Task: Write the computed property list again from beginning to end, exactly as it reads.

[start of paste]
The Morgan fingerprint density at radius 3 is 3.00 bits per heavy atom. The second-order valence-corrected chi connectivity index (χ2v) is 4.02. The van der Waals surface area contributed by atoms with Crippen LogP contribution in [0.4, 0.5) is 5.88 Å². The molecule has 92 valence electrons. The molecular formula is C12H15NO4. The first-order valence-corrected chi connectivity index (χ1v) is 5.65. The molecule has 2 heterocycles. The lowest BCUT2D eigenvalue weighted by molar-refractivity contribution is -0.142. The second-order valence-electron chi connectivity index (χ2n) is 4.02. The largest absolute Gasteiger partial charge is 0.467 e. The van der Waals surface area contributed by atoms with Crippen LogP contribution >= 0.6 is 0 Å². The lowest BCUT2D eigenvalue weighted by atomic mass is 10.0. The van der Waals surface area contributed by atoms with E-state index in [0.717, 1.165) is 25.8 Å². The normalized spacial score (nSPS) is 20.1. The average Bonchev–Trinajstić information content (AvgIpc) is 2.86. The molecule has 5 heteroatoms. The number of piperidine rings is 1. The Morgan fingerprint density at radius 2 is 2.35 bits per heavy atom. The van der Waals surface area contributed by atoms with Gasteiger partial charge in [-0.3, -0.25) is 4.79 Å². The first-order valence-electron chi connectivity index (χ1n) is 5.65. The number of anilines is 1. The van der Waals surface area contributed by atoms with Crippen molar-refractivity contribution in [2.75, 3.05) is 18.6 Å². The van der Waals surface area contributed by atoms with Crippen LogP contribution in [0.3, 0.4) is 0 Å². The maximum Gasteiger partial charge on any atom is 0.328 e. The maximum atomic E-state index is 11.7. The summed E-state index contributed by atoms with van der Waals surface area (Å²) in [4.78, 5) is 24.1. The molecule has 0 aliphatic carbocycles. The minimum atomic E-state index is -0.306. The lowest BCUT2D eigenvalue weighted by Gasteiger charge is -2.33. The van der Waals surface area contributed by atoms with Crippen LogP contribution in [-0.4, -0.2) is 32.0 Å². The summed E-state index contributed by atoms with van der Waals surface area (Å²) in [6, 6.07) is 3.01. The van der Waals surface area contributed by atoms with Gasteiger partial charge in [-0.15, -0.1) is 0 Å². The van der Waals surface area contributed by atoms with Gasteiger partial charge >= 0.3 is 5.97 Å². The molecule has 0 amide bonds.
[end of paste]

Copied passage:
The Morgan fingerprint density at radius 3 is 3.00 bits per heavy atom. The second-order valence-corrected chi connectivity index (χ2v) is 4.02. The van der Waals surface area contributed by atoms with Crippen LogP contribution in [0.4, 0.5) is 5.88 Å². The molecule has 92 valence electrons. The molecular formula is C12H15NO4. The first-order valence-corrected chi connectivity index (χ1v) is 5.65. The molecule has 2 heterocycles. The lowest BCUT2D eigenvalue weighted by molar-refractivity contribution is -0.142. The second-order valence-electron chi connectivity index (χ2n) is 4.02. The largest absolute Gasteiger partial charge is 0.467 e. The van der Waals surface area contributed by atoms with Crippen LogP contribution >= 0.6 is 0 Å². The lowest BCUT2D eigenvalue weighted by atomic mass is 10.0. The van der Waals surface area contributed by atoms with E-state index in [0.717, 1.165) is 25.8 Å². The normalized spacial score (nSPS) is 20.1. The average Bonchev–Trinajstić information content (AvgIpc) is 2.86. The molecule has 5 heteroatoms. The number of piperidine rings is 1. The Morgan fingerprint density at radius 2 is 2.35 bits per heavy atom. The van der Waals surface area contributed by atoms with Gasteiger partial charge in [-0.3, -0.25) is 4.79 Å². The first-order valence-electron chi connectivity index (χ1n) is 5.65. The number of anilines is 1. The van der Waals surface area contributed by atoms with Crippen molar-refractivity contribution in [2.75, 3.05) is 18.6 Å². The van der Waals surface area contributed by atoms with Crippen LogP contribution in [0.3, 0.4) is 0 Å². The maximum Gasteiger partial charge on any atom is 0.328 e. The maximum atomic E-state index is 11.7. The summed E-state index contributed by atoms with van der Waals surface area (Å²) in [4.78, 5) is 24.1. The molecule has 0 aliphatic carbocycles. The minimum atomic E-state index is -0.306. The lowest BCUT2D eigenvalue weighted by Gasteiger charge is -2.33. The van der Waals surface area contributed by atoms with Crippen LogP contribution in [-0.4, -0.2) is 32.0 Å². The summed E-state index contributed by atoms with van der Waals surface area (Å²) in [6, 6.07) is 3.01. The van der Waals surface area contributed by atoms with Gasteiger partial charge in [-0.15, -0.1) is 0 Å². The van der Waals surface area contributed by atoms with Gasteiger partial charge >= 0.3 is 5.97 Å². The molecule has 0 amide bonds.